Index Librorum Prohibitorum (Typis Polyglottis Vaticanis: 1948, 1961) (Imprimatur: Fr. Alfonsus C. De Romanis, Ep. Porphyreonen, Vic. Gen. Civitatis Vaticanae). The index, which lasted from 1559 to 1966, includes in its long list of writers such names as Balzac, Cervantes, De Beauvoir, De Unamuno, Descartes, Gide, Hugo, Kazantzakis, Moravia, Pascal, Sartre, and Stendhal. It is a definitive work not only of those works which believers must not read but also of those writers who achieved the distinction of being prohibited. Of the 508 pages of authors and books prohibited, only a sampling is included herein. For example:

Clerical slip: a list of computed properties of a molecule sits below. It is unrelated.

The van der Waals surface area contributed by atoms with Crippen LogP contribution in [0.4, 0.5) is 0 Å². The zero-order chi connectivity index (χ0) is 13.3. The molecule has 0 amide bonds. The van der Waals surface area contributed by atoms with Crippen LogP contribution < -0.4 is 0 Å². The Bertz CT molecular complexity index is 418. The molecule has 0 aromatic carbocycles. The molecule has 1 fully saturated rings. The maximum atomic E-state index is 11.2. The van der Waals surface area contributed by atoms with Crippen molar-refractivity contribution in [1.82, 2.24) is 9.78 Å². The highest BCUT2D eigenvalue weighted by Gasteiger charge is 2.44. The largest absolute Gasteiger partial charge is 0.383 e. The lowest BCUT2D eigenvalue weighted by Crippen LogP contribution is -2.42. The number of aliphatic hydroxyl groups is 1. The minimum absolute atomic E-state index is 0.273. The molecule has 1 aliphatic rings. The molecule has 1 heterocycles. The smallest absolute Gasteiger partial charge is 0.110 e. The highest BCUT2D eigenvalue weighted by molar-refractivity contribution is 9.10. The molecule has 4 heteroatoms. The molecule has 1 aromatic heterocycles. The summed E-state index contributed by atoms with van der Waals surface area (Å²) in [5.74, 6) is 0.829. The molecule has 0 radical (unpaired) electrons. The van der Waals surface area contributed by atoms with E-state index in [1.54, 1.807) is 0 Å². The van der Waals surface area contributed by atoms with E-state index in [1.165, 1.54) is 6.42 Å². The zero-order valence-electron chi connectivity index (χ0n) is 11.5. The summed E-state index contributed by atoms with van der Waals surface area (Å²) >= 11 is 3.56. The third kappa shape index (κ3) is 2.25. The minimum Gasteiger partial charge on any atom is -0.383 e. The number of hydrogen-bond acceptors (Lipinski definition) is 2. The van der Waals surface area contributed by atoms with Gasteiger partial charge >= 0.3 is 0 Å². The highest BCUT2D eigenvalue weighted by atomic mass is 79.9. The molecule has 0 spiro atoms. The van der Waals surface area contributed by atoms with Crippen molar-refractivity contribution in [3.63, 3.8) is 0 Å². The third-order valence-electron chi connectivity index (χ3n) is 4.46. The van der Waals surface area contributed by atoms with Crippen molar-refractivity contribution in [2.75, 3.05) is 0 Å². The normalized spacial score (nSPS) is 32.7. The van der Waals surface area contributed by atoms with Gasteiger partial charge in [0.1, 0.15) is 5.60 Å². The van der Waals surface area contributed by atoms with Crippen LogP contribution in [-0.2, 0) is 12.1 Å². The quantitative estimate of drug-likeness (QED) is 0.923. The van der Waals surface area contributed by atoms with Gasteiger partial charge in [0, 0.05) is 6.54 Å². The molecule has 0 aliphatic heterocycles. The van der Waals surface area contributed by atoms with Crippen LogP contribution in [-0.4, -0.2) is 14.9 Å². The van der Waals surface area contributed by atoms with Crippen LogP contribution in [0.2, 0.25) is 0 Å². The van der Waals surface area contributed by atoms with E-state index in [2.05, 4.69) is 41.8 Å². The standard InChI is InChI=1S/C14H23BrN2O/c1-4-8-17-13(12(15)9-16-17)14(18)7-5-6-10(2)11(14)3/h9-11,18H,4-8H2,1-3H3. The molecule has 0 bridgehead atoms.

- Abauzit, Firmin. v. Réflexious impartiales sur les évangiles.
- Abbadie, Jacques. Traité de la vérité de la religion chrétienne. Decr. 5 iul, 1695.
- _____ Traité de la divinité de notre seigneur Jésus-Christ. Decr. 15 maii 1702. Abominationes papatus, seu invicta demonstratio papam romanum esse no Domini 1666, excuso Londini 1665, Decr. 22 sept. 1692. v. Romae ruina finalis.
- Acton, Lord. Zur Geschichte des vaticanischen Concils. Decr. S. Off, 20 sept. 1871
Browsers, even those who are polyglots, will find few works and names which they will recognize in the volume’s 508 mausoleum-like pages. For example, twenty-seven works by Ioannes Launoius (Launoy) were banned from 1662 to 1704, including such off-putting titles as Véritable tradition de l’Église sur la prédestination et la grâce and Explicata ecclesiae traditio circa canonem “Omnis utriusque sexus.”